Salisbury at Stevenson: Three things to watch
Much will be at stake when the eight-time reigning national champion Sea Gulls (16-3) visit the top-ranked Mustangs (16-1) Wednesday at 4 p.m. in a NCAA Division III tournament quarterfinal. These three developments could have an impact on the outcome.
1) Offensive efficiency is key for two teams ranked in the top 15 in the country in scoring. In Stevenson’s 12-8 victory on April 4, Salisbury, which is fifth after averaging 16.1 goals per game, took 33 shots, but put only 14 on net, which amounts to a 42.4 percentage. In the Sea Gulls’ 13-5 win on April 19, the Mustangs, who rank 13th with a 13.7 average, placed 16 of 33 shots (48.5 percent) on the cage – a number that pales in comparison to Stevenson’s blistering 62.5 percent (25 of 40) efficiency in the first meeting. The team that applies the most pressure on the opposing netminder will likely have the advantage.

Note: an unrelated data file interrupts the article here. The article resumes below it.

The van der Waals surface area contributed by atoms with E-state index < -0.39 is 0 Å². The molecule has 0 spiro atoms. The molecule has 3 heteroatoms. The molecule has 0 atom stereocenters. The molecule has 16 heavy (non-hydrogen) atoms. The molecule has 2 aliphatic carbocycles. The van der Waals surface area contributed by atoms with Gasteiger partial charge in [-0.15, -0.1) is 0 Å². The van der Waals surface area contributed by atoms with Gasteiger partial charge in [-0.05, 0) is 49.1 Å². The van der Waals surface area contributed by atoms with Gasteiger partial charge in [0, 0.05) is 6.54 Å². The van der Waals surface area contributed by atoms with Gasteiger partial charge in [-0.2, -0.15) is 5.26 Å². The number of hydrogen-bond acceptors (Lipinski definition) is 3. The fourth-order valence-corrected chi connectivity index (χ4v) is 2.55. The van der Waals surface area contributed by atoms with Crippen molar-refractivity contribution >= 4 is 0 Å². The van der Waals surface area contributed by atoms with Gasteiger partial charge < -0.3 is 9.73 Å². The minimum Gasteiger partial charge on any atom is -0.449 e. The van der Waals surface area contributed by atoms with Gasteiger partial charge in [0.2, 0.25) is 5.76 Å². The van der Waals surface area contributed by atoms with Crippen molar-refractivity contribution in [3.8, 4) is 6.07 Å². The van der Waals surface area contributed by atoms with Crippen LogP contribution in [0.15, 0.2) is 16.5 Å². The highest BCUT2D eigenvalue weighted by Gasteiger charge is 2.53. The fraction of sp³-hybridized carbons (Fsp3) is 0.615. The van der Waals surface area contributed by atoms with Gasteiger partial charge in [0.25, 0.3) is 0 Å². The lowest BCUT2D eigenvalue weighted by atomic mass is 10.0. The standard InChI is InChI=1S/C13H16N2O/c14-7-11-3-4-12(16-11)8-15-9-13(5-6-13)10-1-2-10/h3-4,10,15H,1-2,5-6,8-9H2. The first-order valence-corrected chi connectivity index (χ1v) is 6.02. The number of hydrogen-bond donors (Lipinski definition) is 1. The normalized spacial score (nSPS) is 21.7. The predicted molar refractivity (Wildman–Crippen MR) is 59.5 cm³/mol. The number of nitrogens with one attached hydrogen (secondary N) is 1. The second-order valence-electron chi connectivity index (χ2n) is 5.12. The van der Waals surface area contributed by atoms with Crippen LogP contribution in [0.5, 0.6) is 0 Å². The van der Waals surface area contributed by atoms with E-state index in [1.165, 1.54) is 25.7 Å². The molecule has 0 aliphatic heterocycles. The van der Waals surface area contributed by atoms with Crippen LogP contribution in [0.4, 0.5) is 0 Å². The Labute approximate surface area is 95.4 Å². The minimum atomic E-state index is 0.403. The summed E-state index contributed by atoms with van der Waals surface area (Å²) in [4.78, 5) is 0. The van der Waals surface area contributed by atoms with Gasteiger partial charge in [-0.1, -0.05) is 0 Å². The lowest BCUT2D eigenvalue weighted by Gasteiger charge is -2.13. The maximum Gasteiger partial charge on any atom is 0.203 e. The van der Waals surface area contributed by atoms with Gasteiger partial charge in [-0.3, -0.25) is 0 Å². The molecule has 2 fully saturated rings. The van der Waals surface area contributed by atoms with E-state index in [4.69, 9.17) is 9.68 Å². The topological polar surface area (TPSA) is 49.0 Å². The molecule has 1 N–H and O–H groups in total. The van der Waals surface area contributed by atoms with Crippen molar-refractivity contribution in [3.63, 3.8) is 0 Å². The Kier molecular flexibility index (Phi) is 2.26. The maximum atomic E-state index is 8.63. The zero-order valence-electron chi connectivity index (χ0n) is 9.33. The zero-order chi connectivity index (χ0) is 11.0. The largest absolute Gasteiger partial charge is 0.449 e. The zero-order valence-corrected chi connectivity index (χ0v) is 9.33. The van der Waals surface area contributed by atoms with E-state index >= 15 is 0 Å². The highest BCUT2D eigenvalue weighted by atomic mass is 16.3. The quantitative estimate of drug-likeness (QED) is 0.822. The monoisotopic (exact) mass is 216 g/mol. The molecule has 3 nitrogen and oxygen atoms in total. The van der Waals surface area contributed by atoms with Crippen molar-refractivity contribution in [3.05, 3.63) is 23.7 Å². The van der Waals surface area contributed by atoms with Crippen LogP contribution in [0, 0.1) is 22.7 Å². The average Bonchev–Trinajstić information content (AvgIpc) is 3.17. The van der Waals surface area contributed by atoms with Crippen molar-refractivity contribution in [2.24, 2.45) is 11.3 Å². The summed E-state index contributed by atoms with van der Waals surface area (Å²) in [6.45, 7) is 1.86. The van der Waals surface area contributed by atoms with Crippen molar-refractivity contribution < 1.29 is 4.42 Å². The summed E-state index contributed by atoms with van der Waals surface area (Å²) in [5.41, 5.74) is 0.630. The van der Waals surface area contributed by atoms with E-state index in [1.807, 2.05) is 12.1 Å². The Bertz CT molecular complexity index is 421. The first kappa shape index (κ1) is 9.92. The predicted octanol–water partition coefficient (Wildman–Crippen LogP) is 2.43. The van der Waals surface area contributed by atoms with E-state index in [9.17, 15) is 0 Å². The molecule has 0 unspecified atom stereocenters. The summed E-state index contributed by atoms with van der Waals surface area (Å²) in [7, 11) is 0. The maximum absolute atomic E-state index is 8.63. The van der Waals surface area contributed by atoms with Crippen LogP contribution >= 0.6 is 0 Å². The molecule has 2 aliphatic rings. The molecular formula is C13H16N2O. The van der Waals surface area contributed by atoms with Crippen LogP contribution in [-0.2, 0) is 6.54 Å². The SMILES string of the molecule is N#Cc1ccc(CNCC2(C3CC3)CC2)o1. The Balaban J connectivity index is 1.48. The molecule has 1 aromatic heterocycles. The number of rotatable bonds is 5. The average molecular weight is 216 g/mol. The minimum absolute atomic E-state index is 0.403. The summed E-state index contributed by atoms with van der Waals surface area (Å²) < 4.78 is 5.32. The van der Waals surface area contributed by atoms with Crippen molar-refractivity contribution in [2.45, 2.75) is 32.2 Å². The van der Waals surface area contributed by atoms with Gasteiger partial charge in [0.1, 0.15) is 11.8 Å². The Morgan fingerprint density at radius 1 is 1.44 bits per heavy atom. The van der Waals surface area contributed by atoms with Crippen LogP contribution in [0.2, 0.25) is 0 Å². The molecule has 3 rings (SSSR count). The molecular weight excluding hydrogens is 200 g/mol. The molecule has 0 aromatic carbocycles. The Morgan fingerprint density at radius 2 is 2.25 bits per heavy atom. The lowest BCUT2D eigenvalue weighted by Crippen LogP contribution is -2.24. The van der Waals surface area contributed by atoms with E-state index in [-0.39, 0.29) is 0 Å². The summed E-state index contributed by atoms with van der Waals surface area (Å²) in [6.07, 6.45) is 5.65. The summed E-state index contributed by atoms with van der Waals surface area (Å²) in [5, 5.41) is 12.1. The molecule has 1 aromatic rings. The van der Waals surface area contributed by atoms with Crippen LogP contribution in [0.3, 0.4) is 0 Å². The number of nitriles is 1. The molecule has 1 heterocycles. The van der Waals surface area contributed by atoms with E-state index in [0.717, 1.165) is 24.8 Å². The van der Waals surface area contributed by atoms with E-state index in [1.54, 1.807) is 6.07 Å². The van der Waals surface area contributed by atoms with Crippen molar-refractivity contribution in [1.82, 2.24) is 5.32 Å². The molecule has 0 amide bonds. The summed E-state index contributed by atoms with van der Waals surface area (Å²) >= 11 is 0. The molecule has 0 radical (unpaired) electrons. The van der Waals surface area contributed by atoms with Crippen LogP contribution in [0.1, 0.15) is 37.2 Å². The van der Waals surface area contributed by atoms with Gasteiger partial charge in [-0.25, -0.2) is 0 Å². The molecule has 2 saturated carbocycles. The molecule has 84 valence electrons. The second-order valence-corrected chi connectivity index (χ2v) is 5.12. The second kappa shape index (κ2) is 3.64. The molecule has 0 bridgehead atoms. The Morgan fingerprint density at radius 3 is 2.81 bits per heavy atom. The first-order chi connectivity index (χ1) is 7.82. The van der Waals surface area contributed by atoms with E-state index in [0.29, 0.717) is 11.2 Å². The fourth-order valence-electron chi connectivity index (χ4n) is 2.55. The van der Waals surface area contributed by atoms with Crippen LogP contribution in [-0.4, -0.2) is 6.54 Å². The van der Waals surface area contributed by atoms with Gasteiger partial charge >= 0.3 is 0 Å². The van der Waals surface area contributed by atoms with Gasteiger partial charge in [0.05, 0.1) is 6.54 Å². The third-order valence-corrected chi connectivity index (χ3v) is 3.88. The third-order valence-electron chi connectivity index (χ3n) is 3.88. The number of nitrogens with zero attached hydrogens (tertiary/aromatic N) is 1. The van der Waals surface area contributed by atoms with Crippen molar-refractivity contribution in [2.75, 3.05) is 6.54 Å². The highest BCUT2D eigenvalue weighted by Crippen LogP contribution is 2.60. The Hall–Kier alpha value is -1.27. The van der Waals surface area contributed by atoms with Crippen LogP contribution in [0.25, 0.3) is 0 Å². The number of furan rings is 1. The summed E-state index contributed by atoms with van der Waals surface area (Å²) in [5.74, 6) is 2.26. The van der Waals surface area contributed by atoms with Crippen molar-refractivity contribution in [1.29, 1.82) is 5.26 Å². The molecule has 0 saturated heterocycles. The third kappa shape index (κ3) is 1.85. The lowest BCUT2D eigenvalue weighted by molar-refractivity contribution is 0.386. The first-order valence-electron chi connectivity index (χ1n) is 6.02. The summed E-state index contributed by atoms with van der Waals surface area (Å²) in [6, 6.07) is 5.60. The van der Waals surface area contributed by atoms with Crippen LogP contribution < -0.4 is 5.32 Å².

2) In a sport where momentum is as fleeting as a faceoff win, both teams thrived on runs in the two contests. In the Mustangs’ victory, they broke open a 6-6 tie with five unanswered goals in a span of 10:34 of the third quarter. Similarly, in Salisbury’s win, the Sea Gulls scored all six goals in the first half and nine of the first 11. Both sides will try to impose their will upon the other, and the team that can resist being overwhelmed could advance to the semifinals on Sunday.
3) Salisbury’s first midfield line of senior Kylor Berkman, junior Mike Von Kamecke and freshman Sam Bradman is a potent mix of power and talent, but that unit struggled in the first meeting. Stevenson limited Berkman and Von Kamecke to one assist and one goal, respectively, and forced them into a combined nine turnovers. The onus will be on Mustangs senior defenseman Mike Simon and sophomore defenseman Evan Douglass to replicate that performance against Berkman and Von Kamecke, respectively. If that happens, the scales might be tipped in favor of the hosts.